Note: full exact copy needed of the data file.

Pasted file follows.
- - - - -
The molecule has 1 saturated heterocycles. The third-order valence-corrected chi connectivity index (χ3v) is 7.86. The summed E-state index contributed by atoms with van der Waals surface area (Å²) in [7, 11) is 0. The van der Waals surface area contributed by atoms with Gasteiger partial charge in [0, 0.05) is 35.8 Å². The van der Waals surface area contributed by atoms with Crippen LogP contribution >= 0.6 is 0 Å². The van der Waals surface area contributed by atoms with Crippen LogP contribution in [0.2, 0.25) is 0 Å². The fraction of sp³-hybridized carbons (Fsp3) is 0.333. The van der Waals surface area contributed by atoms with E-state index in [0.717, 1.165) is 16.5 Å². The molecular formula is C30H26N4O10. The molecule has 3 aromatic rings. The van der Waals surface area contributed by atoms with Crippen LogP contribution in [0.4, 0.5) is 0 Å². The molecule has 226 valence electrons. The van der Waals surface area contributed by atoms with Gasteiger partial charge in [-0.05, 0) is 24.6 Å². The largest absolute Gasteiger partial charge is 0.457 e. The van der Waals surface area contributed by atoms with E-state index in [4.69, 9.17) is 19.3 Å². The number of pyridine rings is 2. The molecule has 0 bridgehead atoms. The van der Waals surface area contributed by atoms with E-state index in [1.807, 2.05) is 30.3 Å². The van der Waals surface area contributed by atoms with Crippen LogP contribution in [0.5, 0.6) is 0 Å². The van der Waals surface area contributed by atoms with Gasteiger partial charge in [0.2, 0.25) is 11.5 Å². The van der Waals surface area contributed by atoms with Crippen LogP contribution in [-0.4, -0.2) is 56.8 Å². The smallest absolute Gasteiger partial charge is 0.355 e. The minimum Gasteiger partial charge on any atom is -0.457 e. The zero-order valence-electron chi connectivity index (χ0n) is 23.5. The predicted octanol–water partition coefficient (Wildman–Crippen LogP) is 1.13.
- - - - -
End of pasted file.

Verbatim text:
The molecule has 1 saturated heterocycles. The third-order valence-corrected chi connectivity index (χ3v) is 7.86. The summed E-state index contributed by atoms with van der Waals surface area (Å²) in [7, 11) is 0. The van der Waals surface area contributed by atoms with Gasteiger partial charge in [0, 0.05) is 35.8 Å². The van der Waals surface area contributed by atoms with Crippen LogP contribution >= 0.6 is 0 Å². The van der Waals surface area contributed by atoms with Crippen LogP contribution in [0.2, 0.25) is 0 Å². The fraction of sp³-hybridized carbons (Fsp3) is 0.333. The van der Waals surface area contributed by atoms with E-state index in [0.717, 1.165) is 16.5 Å². The molecular formula is C30H26N4O10. The molecule has 3 aromatic rings. The van der Waals surface area contributed by atoms with Crippen LogP contribution in [0.4, 0.5) is 0 Å². The molecule has 226 valence electrons. The van der Waals surface area contributed by atoms with Gasteiger partial charge in [-0.05, 0) is 24.6 Å². The largest absolute Gasteiger partial charge is 0.457 e. The van der Waals surface area contributed by atoms with E-state index in [4.69, 9.17) is 19.3 Å². The number of pyridine rings is 2. The molecule has 0 bridgehead atoms. The van der Waals surface area contributed by atoms with E-state index in [1.807, 2.05) is 30.3 Å². The van der Waals surface area contributed by atoms with Crippen LogP contribution in [0.5, 0.6) is 0 Å². The van der Waals surface area contributed by atoms with Gasteiger partial charge in [0.2, 0.25) is 11.5 Å². The van der Waals surface area contributed by atoms with Crippen LogP contribution in [-0.4, -0.2) is 56.8 Å². The smallest absolute Gasteiger partial charge is 0.355 e. The minimum Gasteiger partial charge on any atom is -0.457 e. The zero-order valence-electron chi connectivity index (χ0n) is 23.5. The predicted octanol–water partition coefficient (Wildman–Crippen LogP) is 1.13.